Types of Compulsions

Uncategorized Jul 17, 2017

Compulsive Behaviors


I will now discuss different types of compulsions and their role in the obsessive cycle. To recap the definition: compulsions are behaviors, both physical and mental, that a person engages in to alleviate, eliminate, and relieve themselves of the obsessions, and the anxiety or uncomfortable feelings caused by obsessions.

Here is a list of some types of Compulsive Behaviors or Rituals people often engage in:

Thought blocking – or trying to prevent a thought from entering your mind

Thought suppression – or trying to stop thinking or focusing on certain thoughts

Thought replacement – or trying to purposely think of something in order to distract your mind from a negative thought

Counting – when one counts numbers or objects in order to distract themselves from unwanted thoughts

 Praying – when one engages in praying to God or any other religious figure to address unwanted thoughts. This is a tricky compulsion because one must identify why they are praying and what they are praying about. If the prayer is a reaction to a negative thought there is a good chance it is a compulsive behavior.

Doing things to “distract” yourself – When one engages in an activity for the sole purpose of distracting themselves from an unwanted thought. An example may be drinking alcohol or using drugs.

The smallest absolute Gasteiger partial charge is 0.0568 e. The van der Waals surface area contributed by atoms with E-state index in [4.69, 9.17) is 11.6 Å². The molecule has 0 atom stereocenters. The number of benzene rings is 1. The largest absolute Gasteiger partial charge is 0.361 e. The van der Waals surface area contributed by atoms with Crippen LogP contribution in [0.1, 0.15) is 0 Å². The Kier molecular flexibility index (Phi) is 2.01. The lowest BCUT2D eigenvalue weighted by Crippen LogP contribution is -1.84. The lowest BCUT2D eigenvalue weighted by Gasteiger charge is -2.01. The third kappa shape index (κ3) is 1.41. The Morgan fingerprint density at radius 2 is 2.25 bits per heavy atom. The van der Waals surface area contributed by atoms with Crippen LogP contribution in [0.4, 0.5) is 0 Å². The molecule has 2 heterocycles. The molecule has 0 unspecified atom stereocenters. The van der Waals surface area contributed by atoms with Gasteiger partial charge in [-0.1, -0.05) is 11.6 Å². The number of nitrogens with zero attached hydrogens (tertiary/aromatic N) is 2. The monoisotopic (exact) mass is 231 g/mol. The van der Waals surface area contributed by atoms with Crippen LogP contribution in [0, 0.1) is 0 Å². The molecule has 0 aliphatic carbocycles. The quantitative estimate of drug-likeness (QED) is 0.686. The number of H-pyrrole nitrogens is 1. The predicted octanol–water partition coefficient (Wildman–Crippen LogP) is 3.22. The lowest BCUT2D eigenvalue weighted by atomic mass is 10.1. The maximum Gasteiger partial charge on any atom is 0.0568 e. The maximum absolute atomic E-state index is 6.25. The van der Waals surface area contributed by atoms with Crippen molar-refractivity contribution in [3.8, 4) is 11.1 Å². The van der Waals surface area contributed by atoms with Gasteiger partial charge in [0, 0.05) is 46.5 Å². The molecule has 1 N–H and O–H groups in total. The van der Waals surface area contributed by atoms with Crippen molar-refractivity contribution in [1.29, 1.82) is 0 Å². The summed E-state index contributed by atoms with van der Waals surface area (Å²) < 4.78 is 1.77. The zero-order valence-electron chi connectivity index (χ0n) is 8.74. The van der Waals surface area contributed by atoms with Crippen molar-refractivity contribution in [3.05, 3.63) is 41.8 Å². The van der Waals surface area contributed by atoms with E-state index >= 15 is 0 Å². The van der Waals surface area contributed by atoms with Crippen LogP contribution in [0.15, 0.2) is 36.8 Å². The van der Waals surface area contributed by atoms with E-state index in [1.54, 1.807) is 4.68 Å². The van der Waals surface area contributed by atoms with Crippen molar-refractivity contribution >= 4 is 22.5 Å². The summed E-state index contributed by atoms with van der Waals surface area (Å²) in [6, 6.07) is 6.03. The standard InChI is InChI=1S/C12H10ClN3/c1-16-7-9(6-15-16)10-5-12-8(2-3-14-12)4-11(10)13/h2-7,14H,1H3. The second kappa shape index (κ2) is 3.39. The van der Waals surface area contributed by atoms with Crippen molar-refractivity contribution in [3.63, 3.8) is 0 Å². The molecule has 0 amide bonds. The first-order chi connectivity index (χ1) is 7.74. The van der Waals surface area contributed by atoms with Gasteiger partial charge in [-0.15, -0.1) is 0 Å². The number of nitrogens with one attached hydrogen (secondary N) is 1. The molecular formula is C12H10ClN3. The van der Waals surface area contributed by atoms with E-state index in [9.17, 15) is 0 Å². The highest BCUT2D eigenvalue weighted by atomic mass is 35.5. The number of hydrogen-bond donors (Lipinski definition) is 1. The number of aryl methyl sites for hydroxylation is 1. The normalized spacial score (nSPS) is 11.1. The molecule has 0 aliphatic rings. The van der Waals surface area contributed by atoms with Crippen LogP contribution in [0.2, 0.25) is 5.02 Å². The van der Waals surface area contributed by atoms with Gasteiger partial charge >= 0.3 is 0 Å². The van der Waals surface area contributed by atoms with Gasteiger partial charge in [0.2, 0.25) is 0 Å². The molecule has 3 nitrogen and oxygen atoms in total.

Analyzing past events – This is when one repeatedly tries to review past events to identify if certain things happened. An example would be someone thinking back to try and remember if they ever touched anything that was contaminated as a child.

Analyzing previous conversations – This is when one repeatedly replays conversations in their head to make sure they did not say anything inappropriate.

Trying to predict what people are thinking – When one repeatedly makes assumptions, usually negative, about what others are thinking.

Getting lost in thought – when one over analyzes anything in their mind. I often refer to it as getting lost-in-thought; others may refer to it as ruminating. The point being, a person may literally spend hours analyzing event after event. This is another tricky compulsion because like prayer, getting lost in thought is something a person can do and no one else will ever notice it is happening. Since analyzing past events is something everyone probably does from time to time, it may be hard to recognize as a compulsion.  For a simple guideline, remember that if you are starting to analyze a past event because of an unwanted thought or because you are feeling anxious, it is likely a compulsion.

The Big 3: Avoidance, Checking, and Reassurance

Avoidance is when one avoids a specific object or participating in something due to a fear of obsessive thoughts. Some examples could include, but are not limited to:

Avoiding holding children for fear you may accidentally harm them
Avoiding changing a baby’s diaper for fear of becoming a pedophile
Avoiding watching certain shows/movies because the content may scare or trigger you
Avoiding religious institutions/Holy places for fear of judgment
Avoiding sharp objects for fear you may harm yourself or someone else
Avoiding weapons for fear you may harm yourself or someone else
Avoiding pictures of weapons for fear that they may trigger unwanted thoughts